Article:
Such questions inevitably give rise to ontological concerns of language made into selfhood. In “Arrow,” Chakraborty writes, “Barthes called ‘I’ the pronoun of the imaginary: what is an ‘I’ to an eclipse? / Still, I do imagine, and wantonly, uninterested in fidelity, even at its most blurred. / Hear me: faith is no way to learn that you are not dead.” The existence of the I is the cornerstone of the speaker’s need to understand the ability to form meaning, and the tension between the reality of a pure I and an I made of the imaginaries of narratives and language is a central force that drives the poems of Arrow. In “Basic Questions,” the speaker says, “Daily existence, mine included, was nothing short of improbable.”

The question of what it means to recognize and continually author the imaginary fabrication of the I—especially in the aftermath of grief—is approached indirectly and directly throughout the collection. The final poem of the book, “O,” makes the claim that “Writing is knowing how to cut. // There is space in my body that did / not exist when I began this book. It / is a window.” An implicit suggestion is that life can, in some ways, be made through excision. That the pairing of language into shapes, whether on the page as a poem or in the cognitive space of thought, makes its own kind of existence.

The poems in Arrow address the complexity of existence, death, and grief with rare intelligence and singular attention to the relationship between aesthetics and meaning. In “Marigolds,” Chakraborty writes: “I myself am hells, and I prize them // as if they were the rarest blooms.” The speaker suggests that not only is the experience of grief a plurality of sufferings, but also that the self is not singular.

This idea manifests in even more vital encounters through the collection’s efforts to understand what happens to the speaker’s—or speakers’—states of being after the sister’s death. In “Arrow,” the speaker says, “Because nothing but looking seems like life to me . . . In / this I believe you and I are the same. Let us hold each other to this apocalyptic earth.” The speaker here is aware of the importance of seeing with dexterity, of being able to adjust one’s gaze in the face of apocalypse and loss, and of the impact of language on that very capability of re-seeing—whether that sight is by the recreation of the speaker into stag, rifle, mouth or by the metamorphosis of the body into text.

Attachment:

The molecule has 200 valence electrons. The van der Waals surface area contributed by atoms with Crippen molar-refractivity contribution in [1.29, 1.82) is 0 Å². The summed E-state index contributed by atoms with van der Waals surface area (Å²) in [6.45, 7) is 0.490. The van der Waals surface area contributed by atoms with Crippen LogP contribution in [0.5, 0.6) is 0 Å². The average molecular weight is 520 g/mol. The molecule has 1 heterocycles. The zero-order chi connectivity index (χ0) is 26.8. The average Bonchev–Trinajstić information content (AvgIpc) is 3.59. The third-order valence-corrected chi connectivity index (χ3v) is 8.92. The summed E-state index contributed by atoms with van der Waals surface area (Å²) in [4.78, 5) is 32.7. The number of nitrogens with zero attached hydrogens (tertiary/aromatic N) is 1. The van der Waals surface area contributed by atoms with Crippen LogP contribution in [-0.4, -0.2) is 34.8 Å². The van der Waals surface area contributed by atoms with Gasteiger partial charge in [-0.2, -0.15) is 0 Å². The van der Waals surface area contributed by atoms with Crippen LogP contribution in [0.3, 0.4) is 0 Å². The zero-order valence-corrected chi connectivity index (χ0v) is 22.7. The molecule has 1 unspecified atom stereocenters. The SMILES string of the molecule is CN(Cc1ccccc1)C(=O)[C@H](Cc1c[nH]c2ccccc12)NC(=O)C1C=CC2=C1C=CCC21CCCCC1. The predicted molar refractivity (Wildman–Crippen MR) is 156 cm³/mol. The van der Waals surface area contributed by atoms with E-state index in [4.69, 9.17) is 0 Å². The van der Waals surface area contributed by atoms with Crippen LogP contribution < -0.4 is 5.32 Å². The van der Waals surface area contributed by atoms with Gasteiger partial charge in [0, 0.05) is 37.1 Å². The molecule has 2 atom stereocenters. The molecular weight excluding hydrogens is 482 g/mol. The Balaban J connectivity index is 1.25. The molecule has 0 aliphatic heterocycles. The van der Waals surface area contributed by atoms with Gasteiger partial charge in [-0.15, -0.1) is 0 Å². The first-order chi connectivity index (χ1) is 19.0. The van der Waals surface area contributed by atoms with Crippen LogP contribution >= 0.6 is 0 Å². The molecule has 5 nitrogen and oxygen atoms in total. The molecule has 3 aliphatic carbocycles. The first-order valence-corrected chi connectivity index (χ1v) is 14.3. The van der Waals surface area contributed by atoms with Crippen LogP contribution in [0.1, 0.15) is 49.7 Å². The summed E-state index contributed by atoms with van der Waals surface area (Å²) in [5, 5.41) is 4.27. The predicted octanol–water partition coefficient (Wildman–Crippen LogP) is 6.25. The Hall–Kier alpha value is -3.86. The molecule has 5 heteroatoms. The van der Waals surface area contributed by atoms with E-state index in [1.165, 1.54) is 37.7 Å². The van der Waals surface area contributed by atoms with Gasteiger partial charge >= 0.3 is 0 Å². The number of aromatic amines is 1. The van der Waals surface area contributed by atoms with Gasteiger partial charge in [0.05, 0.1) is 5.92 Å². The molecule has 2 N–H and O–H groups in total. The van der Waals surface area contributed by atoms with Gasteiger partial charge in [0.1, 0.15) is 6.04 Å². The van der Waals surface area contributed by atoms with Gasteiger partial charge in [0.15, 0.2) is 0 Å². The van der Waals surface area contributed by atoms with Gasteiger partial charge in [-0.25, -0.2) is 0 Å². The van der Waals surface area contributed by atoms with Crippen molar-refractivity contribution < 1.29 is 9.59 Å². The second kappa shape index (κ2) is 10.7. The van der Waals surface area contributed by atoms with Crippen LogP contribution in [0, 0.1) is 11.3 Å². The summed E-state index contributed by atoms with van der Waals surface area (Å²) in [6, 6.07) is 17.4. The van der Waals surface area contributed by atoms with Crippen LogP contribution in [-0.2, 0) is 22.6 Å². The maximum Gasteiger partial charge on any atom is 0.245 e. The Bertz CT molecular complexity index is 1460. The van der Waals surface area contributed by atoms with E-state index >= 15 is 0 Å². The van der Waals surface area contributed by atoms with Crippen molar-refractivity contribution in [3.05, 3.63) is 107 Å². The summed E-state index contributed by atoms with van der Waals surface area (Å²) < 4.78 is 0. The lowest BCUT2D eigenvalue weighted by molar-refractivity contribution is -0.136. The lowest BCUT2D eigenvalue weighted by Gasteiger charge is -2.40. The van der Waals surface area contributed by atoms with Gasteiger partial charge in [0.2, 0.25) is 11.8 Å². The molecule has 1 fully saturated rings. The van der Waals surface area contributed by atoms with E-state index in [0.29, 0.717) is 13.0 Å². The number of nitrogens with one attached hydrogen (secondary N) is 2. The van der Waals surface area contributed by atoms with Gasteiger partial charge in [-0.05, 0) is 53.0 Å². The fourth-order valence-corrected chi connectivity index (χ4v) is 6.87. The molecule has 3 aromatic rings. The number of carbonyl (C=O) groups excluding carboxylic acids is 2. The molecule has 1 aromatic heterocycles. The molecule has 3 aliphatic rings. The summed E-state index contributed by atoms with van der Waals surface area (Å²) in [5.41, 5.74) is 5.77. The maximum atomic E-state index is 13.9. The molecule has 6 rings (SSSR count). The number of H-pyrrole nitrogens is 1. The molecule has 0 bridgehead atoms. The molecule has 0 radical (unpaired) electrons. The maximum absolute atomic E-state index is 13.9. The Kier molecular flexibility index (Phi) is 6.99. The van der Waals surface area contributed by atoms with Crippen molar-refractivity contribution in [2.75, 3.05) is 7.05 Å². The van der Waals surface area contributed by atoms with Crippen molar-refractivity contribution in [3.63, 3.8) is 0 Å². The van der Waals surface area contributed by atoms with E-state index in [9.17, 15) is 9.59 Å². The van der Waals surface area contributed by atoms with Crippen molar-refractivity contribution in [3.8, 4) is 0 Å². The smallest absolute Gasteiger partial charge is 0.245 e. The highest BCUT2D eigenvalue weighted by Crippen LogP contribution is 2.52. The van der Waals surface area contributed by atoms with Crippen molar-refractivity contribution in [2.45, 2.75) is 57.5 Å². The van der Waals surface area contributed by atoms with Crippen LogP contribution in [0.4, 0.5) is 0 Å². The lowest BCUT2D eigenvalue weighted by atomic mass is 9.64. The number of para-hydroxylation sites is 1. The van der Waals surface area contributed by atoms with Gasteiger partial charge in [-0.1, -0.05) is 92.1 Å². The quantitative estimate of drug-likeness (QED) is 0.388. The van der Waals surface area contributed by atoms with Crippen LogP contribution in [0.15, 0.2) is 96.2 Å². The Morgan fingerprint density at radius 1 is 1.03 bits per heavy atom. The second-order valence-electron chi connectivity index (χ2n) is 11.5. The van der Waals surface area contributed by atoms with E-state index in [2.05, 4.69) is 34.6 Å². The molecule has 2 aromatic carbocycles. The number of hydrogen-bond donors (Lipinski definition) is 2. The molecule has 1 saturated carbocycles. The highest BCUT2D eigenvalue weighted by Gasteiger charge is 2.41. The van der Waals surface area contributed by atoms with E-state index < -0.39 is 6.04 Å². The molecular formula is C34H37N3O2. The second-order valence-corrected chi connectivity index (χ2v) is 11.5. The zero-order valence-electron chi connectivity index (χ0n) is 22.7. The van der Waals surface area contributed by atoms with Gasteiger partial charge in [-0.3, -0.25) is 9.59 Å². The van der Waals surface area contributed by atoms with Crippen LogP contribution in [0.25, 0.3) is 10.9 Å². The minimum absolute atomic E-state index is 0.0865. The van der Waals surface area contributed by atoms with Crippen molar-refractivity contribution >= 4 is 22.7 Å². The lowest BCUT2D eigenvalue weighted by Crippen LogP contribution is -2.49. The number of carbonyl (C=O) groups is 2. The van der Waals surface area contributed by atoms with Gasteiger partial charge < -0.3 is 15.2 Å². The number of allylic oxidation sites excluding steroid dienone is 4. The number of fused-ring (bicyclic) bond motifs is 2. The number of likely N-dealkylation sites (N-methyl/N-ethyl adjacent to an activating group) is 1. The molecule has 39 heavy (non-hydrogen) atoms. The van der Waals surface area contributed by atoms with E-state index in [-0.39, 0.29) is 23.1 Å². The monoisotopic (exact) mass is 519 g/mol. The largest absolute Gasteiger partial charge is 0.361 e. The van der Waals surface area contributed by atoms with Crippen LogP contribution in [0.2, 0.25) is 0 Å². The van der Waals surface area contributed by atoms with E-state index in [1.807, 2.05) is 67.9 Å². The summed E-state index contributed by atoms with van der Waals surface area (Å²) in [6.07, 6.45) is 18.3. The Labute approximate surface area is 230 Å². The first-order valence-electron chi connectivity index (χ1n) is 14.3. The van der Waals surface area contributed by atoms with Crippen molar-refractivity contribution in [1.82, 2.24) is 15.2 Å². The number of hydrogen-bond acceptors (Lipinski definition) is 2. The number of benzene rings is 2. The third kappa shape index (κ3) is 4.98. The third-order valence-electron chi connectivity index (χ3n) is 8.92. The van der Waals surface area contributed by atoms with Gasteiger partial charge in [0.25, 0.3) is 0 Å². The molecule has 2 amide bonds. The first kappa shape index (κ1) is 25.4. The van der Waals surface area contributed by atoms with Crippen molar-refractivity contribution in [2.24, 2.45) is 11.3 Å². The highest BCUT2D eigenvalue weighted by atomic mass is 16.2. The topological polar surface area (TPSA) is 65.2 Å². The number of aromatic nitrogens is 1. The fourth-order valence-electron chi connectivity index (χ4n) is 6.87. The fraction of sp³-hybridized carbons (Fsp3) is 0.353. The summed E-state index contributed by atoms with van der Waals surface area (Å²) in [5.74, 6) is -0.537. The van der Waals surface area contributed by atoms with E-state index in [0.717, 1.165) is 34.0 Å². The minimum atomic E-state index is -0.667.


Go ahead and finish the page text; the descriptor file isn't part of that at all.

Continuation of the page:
Ultimately, the poems of Arrow ask the reader to consider the intersections of myth and meaning in the formation of self and life. While the collection is centralized around the speaker’s need to process grief, Chakraborty is unwaveringly attentive to the role played by ideas as guides to emotions and thought. The poems of Arrow thus carry the weight of a way of seeing that understands the mutability of everything and the inevitable loss of the phenomenology of the self in the wake of such transience. The intellectual rigor and emotional complexity of Chakraborty’s debut collection demand the kind of attentiveness from a reader that only a few rare poets can generate. Like the speaker of “O,” readers of Arrow cannot leave the book unchanged, cannot look through its window and not see the world rendered prismatic.  

Sumita Chakraborty is the author of the poetry collection Arrow (Alice James Books, 2020). Her first scholarly book, Grave Dangers: Poetics and the Ethics of Death in the Anthropocene, is forthcoming from the University of Minnesota Press. Her poetry has appeared in Poeetry, The American Poetry Review, the Best American Poetry series, the Academy of American Poets’ Poem-a-Day, The Rumpus, and elsewhere. Chakraborty is assistant professor of English and creative writing at North Carolina State University in Raleigh, North Carolina.